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Let me outline a situation that happens all too often in the loan process; the customer has been pre-approved, the titlework is done, the appraisal has come in above the purchase price, everyone is just waiting on final approval and closing instructions. Then, out of the blue there are problems. The insurance is higher than the loan officer initially estimated in the loan application. So what? Here is why this can be a potentially huge problem;
The loan officer can only make a somewhat educated guess as to how much the insurance premium will be
The debt to income ratio is affected by the insurance premium and if the premium comes in higher, the underwriting decision is invalidated and has to be re-run.
For loans underwritten to conform to Fannie Mae/Freddie Mac guidelines, debt ratio can be a huge issue; sometimes causing an otherwise clean deal to be either turned down or put in a different pricing tier---higher rates.
While it is true that the insurance premium is derived in a large part from the property itself, an equally important factor in deriving premium is the individual borrower's insurance score. In other words, I'll pay a different rate than you will to insure the same exact property for the same exact amount of coverage. Why? My consumer history is different from yours. My credit history is different from yours and my claims history is different from yours.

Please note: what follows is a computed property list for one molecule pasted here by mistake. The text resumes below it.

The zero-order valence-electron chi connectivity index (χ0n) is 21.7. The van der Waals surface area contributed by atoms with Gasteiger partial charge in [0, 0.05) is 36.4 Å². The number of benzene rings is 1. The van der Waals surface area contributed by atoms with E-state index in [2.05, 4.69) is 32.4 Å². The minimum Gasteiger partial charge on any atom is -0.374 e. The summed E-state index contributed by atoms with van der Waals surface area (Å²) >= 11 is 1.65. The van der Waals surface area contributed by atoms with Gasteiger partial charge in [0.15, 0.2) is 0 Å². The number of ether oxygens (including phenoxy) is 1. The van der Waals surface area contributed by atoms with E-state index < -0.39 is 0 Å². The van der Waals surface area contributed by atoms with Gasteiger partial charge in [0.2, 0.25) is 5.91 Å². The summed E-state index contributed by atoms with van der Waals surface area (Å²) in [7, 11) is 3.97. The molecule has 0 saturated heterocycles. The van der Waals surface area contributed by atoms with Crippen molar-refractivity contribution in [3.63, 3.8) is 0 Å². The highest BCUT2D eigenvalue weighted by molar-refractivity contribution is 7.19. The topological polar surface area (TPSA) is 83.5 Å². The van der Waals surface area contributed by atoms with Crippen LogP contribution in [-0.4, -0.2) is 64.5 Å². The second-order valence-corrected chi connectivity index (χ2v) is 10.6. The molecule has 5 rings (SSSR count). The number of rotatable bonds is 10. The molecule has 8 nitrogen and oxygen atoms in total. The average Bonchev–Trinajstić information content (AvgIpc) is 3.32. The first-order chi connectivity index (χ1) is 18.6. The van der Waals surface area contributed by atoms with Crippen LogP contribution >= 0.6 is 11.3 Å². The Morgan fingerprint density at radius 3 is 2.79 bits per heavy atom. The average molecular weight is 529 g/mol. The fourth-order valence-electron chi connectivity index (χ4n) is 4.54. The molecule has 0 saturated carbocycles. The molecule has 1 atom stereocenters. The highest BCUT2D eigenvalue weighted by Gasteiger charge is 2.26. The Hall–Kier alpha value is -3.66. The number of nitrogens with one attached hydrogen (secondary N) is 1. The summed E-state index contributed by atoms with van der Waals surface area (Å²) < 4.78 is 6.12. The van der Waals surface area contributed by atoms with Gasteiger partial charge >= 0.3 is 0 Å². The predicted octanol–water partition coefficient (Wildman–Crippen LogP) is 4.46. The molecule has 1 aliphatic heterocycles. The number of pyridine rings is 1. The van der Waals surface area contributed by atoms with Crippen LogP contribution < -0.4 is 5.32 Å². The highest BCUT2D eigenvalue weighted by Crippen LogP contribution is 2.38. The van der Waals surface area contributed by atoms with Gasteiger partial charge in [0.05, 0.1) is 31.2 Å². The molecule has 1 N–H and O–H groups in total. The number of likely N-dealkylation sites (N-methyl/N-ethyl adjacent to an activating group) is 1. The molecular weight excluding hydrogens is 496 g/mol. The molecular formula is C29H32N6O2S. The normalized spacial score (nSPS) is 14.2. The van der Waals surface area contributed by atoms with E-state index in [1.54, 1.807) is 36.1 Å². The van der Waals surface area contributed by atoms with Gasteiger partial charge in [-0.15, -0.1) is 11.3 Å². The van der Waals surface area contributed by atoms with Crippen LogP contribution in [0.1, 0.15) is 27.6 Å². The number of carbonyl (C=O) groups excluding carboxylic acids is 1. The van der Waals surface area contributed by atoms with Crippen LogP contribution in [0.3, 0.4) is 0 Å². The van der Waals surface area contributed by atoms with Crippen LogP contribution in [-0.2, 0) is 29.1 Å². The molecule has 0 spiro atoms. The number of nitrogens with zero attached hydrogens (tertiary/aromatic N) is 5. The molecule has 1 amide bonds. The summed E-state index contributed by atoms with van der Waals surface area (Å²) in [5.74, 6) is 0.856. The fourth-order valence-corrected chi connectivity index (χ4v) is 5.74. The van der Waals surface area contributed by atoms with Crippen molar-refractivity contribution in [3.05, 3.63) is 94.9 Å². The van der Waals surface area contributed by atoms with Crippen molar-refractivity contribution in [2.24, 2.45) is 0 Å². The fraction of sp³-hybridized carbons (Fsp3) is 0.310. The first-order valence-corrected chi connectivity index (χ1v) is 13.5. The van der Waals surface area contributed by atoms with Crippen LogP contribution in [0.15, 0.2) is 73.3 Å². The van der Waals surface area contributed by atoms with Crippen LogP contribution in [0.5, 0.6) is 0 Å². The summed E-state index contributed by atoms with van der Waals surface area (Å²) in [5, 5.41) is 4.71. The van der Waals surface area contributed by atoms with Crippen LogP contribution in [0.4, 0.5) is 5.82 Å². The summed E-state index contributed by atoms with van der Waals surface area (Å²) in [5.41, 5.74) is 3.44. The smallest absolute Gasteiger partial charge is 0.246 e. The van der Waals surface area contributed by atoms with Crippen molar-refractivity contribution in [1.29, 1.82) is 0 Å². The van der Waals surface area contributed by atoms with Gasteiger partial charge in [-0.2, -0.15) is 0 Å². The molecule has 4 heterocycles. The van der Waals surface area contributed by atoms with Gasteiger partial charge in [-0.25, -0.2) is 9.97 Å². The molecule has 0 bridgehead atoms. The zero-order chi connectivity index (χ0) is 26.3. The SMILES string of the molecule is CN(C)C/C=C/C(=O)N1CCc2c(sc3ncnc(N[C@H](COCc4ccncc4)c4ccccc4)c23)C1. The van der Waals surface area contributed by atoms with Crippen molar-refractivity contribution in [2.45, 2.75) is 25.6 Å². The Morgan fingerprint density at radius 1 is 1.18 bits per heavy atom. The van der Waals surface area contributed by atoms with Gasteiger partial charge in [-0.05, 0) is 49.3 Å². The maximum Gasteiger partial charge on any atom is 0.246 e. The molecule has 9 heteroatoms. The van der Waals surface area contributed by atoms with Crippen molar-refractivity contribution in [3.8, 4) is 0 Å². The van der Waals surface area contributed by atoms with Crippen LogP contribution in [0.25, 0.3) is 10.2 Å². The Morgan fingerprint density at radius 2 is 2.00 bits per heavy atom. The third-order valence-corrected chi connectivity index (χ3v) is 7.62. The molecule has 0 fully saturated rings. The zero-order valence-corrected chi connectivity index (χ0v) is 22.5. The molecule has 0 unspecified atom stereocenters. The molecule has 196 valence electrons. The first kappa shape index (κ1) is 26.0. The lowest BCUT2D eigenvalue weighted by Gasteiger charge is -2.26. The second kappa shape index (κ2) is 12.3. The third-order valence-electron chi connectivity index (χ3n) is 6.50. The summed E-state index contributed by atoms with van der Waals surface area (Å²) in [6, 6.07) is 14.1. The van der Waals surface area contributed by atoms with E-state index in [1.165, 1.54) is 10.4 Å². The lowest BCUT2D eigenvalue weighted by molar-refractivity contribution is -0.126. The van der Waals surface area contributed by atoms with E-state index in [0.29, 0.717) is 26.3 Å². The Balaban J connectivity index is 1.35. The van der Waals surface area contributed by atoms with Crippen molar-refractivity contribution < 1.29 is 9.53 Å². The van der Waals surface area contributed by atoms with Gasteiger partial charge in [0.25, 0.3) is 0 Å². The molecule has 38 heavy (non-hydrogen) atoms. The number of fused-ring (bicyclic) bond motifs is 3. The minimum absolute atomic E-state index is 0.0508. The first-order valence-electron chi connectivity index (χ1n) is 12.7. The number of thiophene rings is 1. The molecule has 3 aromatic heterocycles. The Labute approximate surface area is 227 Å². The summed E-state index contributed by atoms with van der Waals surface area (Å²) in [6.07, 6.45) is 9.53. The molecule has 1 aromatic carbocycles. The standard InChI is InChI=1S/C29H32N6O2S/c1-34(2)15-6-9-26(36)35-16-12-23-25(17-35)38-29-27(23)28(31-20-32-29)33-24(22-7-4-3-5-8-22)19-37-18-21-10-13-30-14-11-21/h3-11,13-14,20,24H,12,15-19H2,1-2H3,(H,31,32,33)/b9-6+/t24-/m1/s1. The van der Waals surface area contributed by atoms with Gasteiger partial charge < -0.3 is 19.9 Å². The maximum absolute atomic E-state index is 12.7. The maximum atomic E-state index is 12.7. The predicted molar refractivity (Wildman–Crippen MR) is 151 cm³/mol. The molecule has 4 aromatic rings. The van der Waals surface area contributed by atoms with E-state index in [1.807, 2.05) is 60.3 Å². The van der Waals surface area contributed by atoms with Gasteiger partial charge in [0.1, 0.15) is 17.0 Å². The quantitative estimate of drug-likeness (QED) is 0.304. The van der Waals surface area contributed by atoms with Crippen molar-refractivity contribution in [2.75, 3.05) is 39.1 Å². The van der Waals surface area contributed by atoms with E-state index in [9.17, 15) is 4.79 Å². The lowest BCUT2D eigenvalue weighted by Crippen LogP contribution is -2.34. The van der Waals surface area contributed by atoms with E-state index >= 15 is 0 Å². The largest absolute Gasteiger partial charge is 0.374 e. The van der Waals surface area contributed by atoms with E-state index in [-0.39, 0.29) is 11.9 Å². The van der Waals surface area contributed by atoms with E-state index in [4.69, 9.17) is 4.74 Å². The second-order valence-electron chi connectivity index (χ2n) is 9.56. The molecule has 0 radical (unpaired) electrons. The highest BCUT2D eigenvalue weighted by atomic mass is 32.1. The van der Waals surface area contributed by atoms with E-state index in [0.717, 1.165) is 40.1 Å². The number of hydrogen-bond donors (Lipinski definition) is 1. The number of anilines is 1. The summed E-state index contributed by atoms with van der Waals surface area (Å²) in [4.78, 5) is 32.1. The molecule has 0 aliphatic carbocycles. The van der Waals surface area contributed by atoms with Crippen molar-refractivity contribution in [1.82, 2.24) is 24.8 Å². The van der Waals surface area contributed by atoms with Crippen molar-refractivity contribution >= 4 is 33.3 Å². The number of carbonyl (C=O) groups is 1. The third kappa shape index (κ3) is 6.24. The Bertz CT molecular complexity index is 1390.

What's the point?
The point is, until the loan officer or realtor or the customer gives an insurance agent the exact customer specific and property specific information, the premium the loan officer used to get the pre-approval is a guess. Which means the debt ratio is a guess, which means the pre-approval could be meaningless.
As a loan officer, I could take a customer's information, input it, pull credit and generate an automated Fannie Mae/Freddie Mac underwriting decision in minutes. This almost always has to happen first, because realtors and sellers usually will not take an offer seriously until they know a customer has been pre-approved for the loan. The pre-approval process is done by the loan officer, not by an insurance agent, so there is simply no way for the LO to know the true premium. Most LO's will overestimate the premium to protect against premium swings. A truly experienced LO will ask permission to get an insurance quote as well, or instruct the borrower to obtain one BEFORE issuing a mortgage pre-approval letter and BEFORE the deal goes to contract.
Disclaimer: ActiveRain Corp. does not necessarily endorse the real estate agents, loan officers and brokers listed on this site. These real estate profiles, blogs and blog entries are provided here as a courtesy to our visitors to help them make an informed decision when buying or selling a house. ActiveRain Corp. takes no responsibility for the content in these profiles, that are written by the members of this community.